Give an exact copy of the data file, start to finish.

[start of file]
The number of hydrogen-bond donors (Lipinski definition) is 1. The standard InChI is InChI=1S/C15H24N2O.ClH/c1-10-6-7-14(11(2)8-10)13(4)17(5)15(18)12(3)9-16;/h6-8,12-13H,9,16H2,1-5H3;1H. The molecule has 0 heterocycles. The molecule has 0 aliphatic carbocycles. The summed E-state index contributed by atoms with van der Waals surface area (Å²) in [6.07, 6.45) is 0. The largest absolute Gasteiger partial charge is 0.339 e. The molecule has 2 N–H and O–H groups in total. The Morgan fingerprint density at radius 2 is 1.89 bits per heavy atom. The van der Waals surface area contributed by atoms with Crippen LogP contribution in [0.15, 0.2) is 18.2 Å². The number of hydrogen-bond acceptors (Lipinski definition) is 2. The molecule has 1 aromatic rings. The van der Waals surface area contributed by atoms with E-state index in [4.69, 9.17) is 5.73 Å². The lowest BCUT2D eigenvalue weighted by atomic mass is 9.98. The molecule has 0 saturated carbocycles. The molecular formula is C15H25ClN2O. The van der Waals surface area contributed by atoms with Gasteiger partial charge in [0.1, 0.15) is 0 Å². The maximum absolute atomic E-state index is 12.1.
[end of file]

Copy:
The number of hydrogen-bond donors (Lipinski definition) is 1. The standard InChI is InChI=1S/C15H24N2O.ClH/c1-10-6-7-14(11(2)8-10)13(4)17(5)15(18)12(3)9-16;/h6-8,12-13H,9,16H2,1-5H3;1H. The molecule has 0 heterocycles. The molecule has 0 aliphatic carbocycles. The summed E-state index contributed by atoms with van der Waals surface area (Å²) in [6.07, 6.45) is 0. The largest absolute Gasteiger partial charge is 0.339 e. The molecule has 2 N–H and O–H groups in total. The Morgan fingerprint density at radius 2 is 1.89 bits per heavy atom. The van der Waals surface area contributed by atoms with Crippen LogP contribution in [0.15, 0.2) is 18.2 Å². The number of hydrogen-bond acceptors (Lipinski definition) is 2. The molecule has 1 aromatic rings. The van der Waals surface area contributed by atoms with E-state index in [4.69, 9.17) is 5.73 Å². The lowest BCUT2D eigenvalue weighted by atomic mass is 9.98. The molecule has 0 saturated carbocycles. The molecular formula is C15H25ClN2O. The van der Waals surface area contributed by atoms with Gasteiger partial charge in [0.1, 0.15) is 0 Å². The maximum absolute atomic E-state index is 12.1.